Kampala, Uganda | URN | Media practitioners and activists are up in arms against the 7-day ultimatum that was given to practicing journalists by the Media Council of Uganda to register or risk being denied accreditation to cover the 2021 elections and other public functions.
Last week, Paulo Ekochu, the Chairperson of the Media Council of Uganda said they will open criminal charges against all media houses both local and international including freelance journalists who fail to register.
He also recalled all the accreditation cards issued to journalists this year, saying they will be replaced with new cards with security features to avoid forgery.
Mr Ekochu noted that the registration exercise will start this week and run-up to December 21, 2021, to ensure the industry is well-monitored and ensure media practitioners are not harassed during the election period.
The media council stance has not gone down well with media activists and practitioners led by Uganda Journalists Union [UJU] and the African Centre for Media Excellence [ACME] among others.
In a statement issued on Sunday 13th, December 2020, UJU urges journalist to unite and “Say No to Media Accreditation,” saying it is aimed at “intimidating journalists, curtail access to information, stifle and suppress freedom of expression.”
UJU notes that the Electoral Commission [EC] has always accredited journalists covering elections without any hitches and complaints. The Union questions why the Media Council of Uganda is usurping the powers of the Electoral Commission [EC] and the “hidden agenda” the council “is peddling.”
Lucy Anyango Ekadu, the President Uganda Journalists Union [UJU] says “the Media Council ought to have been concerned now with the condition of journalists who were beaten and seriously injured this week by police during presidential campaign meetings.”
Adding that, “there is every reason to believe the Media Council is planning to impose fascist and despotic draconian laws on the journalists in a bid to censor the media ahead of the 2021 general elections.“ UJU also urges media stakeholders including the international community to engage the government on the safety of journalists and impunity by security agencies.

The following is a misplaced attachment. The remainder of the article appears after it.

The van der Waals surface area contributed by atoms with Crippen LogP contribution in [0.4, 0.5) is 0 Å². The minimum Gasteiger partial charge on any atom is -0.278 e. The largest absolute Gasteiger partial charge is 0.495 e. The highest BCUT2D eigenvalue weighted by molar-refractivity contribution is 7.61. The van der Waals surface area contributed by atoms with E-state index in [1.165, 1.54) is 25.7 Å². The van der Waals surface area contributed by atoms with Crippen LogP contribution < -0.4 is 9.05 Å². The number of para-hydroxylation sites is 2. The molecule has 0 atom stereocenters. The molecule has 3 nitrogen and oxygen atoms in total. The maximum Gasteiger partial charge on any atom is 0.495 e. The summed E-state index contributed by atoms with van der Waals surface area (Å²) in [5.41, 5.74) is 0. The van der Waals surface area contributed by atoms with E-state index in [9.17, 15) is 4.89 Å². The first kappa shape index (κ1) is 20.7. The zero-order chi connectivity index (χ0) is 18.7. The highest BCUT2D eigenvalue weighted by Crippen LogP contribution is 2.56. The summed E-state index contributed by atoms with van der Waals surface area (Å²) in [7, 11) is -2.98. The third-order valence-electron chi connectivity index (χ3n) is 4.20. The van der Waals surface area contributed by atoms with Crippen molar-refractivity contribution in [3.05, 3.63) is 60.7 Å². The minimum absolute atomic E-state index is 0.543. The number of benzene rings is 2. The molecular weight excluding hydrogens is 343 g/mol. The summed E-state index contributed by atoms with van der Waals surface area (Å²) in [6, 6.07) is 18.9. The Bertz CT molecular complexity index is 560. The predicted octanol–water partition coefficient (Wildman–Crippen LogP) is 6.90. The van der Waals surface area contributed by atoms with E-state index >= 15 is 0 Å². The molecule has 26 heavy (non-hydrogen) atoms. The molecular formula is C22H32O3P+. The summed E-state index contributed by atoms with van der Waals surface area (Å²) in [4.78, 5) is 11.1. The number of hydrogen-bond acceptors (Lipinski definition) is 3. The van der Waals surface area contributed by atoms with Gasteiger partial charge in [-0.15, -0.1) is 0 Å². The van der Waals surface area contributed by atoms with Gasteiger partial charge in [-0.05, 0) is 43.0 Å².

ACME, an independent non-profit professional media organisation has also voiced similar concerns about the timing and effects of the directive on media freedom.
The organisation noted in a December 11th, 2020 statement that it is ironic that the guidelines were issued on December 10th on the International Human Rights Day.
It adds that while recent physical attacks on journalists are regrettable, they were not occasioned by the journalists lack of identification.
Dr. Peter G. Mwesige, the ACME Executive Director says “we are afraid the move has the potential of doing exactly the opposite at a time when citizens need access to reliable and timely information in order to make informed political decisions.”
He argued that “the provisions of the Press and Journalist Act on licensing of journalists are controversial and still the subject of litigation in the Constitutional Court.”
Mwesige further explains that the Media Council is “supposed to issue practising certificates to journalists who have presented certificates of enrollment issued by the National Institution of Journalists of Uganda (NIJU).”
However, he notes that “NIJU has been moribund for more than 15 years, and therefore it could not have issued any certificates of enrollment on which the council would base its decision to issue practising licenses.”
He contends that the Supreme Court ruled that the primary objective of media law and regulation should be to promote the right to freedom of expression and not to limit it. He urged the council to hold more consultations with different stakeholders.
The incoming President of Uganda Journalists Association, Mathias Rukundo, says the association will engage the Media Council on its latest directive.